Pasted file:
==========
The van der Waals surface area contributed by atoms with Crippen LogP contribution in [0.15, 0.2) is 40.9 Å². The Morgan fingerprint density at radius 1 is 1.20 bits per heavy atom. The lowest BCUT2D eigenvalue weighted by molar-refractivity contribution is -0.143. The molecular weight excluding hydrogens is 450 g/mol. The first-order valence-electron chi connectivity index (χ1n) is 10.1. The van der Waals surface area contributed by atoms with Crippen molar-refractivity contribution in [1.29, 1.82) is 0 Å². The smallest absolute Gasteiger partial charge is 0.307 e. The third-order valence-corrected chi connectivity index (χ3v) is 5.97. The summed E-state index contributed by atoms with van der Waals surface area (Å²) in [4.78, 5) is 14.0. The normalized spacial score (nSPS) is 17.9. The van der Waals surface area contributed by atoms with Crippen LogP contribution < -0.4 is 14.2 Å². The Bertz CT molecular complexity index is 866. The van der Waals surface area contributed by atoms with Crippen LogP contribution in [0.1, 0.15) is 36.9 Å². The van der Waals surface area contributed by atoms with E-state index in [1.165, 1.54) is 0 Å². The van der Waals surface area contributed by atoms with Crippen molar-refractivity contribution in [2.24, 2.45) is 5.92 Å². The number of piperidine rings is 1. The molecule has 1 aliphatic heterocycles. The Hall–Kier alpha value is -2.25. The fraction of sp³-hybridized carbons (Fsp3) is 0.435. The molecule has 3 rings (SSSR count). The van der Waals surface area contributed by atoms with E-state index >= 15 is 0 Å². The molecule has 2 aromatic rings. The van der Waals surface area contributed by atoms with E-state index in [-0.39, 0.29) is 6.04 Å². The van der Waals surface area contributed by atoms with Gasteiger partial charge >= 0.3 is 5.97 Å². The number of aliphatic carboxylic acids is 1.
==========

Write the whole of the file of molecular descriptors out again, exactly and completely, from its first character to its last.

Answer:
The van der Waals surface area contributed by atoms with Crippen LogP contribution in [0.15, 0.2) is 40.9 Å². The Morgan fingerprint density at radius 1 is 1.20 bits per heavy atom. The lowest BCUT2D eigenvalue weighted by molar-refractivity contribution is -0.143. The molecular weight excluding hydrogens is 450 g/mol. The first-order valence-electron chi connectivity index (χ1n) is 10.1. The van der Waals surface area contributed by atoms with Crippen molar-refractivity contribution in [1.29, 1.82) is 0 Å². The smallest absolute Gasteiger partial charge is 0.307 e. The third-order valence-corrected chi connectivity index (χ3v) is 5.97. The summed E-state index contributed by atoms with van der Waals surface area (Å²) in [4.78, 5) is 14.0. The normalized spacial score (nSPS) is 17.9. The van der Waals surface area contributed by atoms with Crippen LogP contribution < -0.4 is 14.2 Å². The Bertz CT molecular complexity index is 866. The van der Waals surface area contributed by atoms with Crippen LogP contribution in [0.1, 0.15) is 36.9 Å². The van der Waals surface area contributed by atoms with E-state index in [1.165, 1.54) is 0 Å². The van der Waals surface area contributed by atoms with Crippen molar-refractivity contribution in [2.24, 2.45) is 5.92 Å². The number of piperidine rings is 1. The molecule has 1 aliphatic heterocycles. The Hall–Kier alpha value is -2.25. The fraction of sp³-hybridized carbons (Fsp3) is 0.435. The molecule has 3 rings (SSSR count). The van der Waals surface area contributed by atoms with E-state index >= 15 is 0 Å². The molecule has 2 aromatic rings. The van der Waals surface area contributed by atoms with E-state index in [-0.39, 0.29) is 6.04 Å². The van der Waals surface area contributed by atoms with Gasteiger partial charge >= 0.3 is 5.97 Å². The number of aliphatic carboxylic acids is 1.